Let me preface anything that I am about to say with a simple, unfiltered fact: I love Bridget Jones. Not just the film “franchise” for its cheeky charm, but Jones as a character — a woman who stumbles a fair bit through life, sometimes apprehensive but never fully afraid to make a mess of things. A woman who ultimately finds an end-of-the-tunnel light or a silver lining, or enough moxie to give those who’ve given her grief a piece of her mind. My admiration and affection for Jones is not hyperbolic and definitely not in any way ironic; she’s one of my favorite female characters ever written. So it’s little (if any) surprise at all that the news of a decade later follow-up film got me giddy and fuzzy inside. Bridget’s back, cue the champagne and streamers!
The Sharon Maguire-directed film picks up where we last left Bridget twelve years ago: at the edge of reason. While the first sequel in the Jones universe felt markedly “out there” in comparison, Bridget Jones’s Baby feels comfortable. She’s stepping back from the wackiness — and believe you me, it was pretty wild — seen in that 2004 film and settling back into reality. Her kind of klutzy reality, but reality all the same. The film in general is familiar in all the right ways, but with a few fresh twists. Bridget’s back home in Borough, where she’s landed a job as a television producer. She’s still a bit bumbly when thrown in the romance ring, but she’s finding her footing with slightly more ease. The film follows Bridget in a new (and arguably pretty terrifying in theory) era: her 40s. It’s not just her candle-clad birthday cake that has her in a slight tizzy, it’s the triangular love-and-sex-capade she’s found herself in after returning to being single.
In one corner, there’s former flame and Bridget’s true love Mark Darcy (the ever-swoonworthy Colin Firth) who’s sourly single and in the midst of a divorce from another woman. In the other corner, is all-American Jack Quant (McDreamy himself, Patrick Dempsey), a sweet salt-and-pepper guy who made billions founding an online dating website. Jack picks Bridget out of her rut (literally, he pulls her from a pit of mud at an outdoor music festival) and so begins their romance. Things go swimmingly as things can in Bridget’s world, until she realizes she’s pregnant — and there’s no telling if the little one will be calling Jack or Mark “Dad.”
The film winds down a stockish set of scenarios, marked with the quintessential moments you’d anticipate in a film of this romantic comedy variety. There’s the shock and awe that comes from Bridget’s parents after she drops the big news, the tug-of-war of her heart between Mark and Jack, and the awkward but still comical visits to the gynecologist (Emma Thompson). Though it’s routine, it’s still rewarding, mostly due to the lovable nature brought forth by the main ensemble.
We spend most of the film in the dark about who the father really is, but it’s not all that bad. I, and likely many others in the audience, surmised an outcome for the film with each passing scene: Bridget and Mark would fall back into love, as they are so fated for one another, but Jack would be the father of her child. A “baby daddy” and a husband in two separate men is admittedly on-the-nose for Bridget’s life narrative and would present challenges for everyone involved. Challenges that catapult the characters toward change and maturity. Mark would have to melt his sometimes steely exterior and try to be less green with envy; Jack would have to understand his idea of what his child’s family would look like is going to be different than envisioned. While Bridget would have to maintain her cool about it all. I was on-board for this. I was excited for this.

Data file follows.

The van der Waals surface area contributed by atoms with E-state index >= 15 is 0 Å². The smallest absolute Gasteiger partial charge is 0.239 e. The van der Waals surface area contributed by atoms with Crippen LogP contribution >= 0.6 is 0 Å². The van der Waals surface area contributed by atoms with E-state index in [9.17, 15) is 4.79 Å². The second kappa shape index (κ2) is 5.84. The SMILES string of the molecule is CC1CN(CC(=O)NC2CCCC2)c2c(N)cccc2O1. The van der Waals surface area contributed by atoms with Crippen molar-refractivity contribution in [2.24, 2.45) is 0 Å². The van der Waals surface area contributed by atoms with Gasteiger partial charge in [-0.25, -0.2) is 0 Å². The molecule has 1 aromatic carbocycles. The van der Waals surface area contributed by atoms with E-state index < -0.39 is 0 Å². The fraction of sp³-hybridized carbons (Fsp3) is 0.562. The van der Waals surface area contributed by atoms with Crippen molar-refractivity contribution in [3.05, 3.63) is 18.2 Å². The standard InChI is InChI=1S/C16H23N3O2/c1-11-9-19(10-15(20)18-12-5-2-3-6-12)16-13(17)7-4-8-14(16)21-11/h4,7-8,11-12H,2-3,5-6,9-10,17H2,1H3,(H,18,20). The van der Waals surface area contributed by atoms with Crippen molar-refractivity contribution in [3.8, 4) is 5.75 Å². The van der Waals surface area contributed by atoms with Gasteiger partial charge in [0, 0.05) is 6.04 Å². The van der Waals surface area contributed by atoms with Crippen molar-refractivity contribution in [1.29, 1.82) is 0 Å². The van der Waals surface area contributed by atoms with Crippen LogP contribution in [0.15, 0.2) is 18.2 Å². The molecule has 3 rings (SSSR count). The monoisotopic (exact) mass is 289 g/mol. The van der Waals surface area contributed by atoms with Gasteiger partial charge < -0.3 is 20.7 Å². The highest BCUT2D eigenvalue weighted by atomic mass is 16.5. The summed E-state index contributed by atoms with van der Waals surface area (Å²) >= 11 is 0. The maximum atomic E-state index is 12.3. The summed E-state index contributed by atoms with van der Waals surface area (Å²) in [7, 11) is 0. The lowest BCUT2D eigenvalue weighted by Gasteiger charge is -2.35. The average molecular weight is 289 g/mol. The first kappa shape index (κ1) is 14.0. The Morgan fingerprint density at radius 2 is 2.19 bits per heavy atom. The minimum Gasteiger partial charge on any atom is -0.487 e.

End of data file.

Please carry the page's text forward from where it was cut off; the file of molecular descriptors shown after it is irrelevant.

Let’s discuss the actual ending, the only part of the film with which I could truly find fault.
Spilling my sparkly feelings on how charming the film was, how cozy its atmosphere was, how it conjured the same types of thoughts and emotional responses I experienced watching 2001’s Bridget Jones’s Diary is easy. I could rant and rave about Bridget’s development and the ways in which it actively works against traditional societal pressures (particularly twelve whole years after the last Bridget installment, and six since Zellweger has been on screen) without compromising her character, her plot lines or Zellweger as an actress. Bridget Jones’s Baby treated the titular treasure with grace and with heart — just as the audience and the actors alike would have expected.
Unfortunately, Mark Darcy wasn’t afforded the same opportunity for growth Bridget was. That’s the most disappointing aspect of the third installment. We see great, positive and believable growth for a character we love so dearly, and we hope the same for her counterpart with whom we’ve had a deep connection for 15 years. Rather we’re taken through the film’s run expecting a certain ending, one that would grant us that hope, that doesn’t ever reach fruition. Instead, we learn that Mark is both the bio-dad and Bridget’s beau. He’s left with no conflicts to overcome, no harsh truths to face. All anxieties presented by the possibility of Jack being the father of the child Mark would raise, melt away during the final scene’s paternity revelation. All the conflicts he worked to overcome throughout the film’s run, particularly his communication issues, fizzle flat. It was disappointing and disheartening.
Overall, despite its less-than-optimal ending, Bridget Jones’s Baby booms with tons of little Bridget-isms, on-brand British humor and a big, beating heart.
Bridget Jones’s Baby is currently playing in US and UK theatres, with rolling international releases until October 5.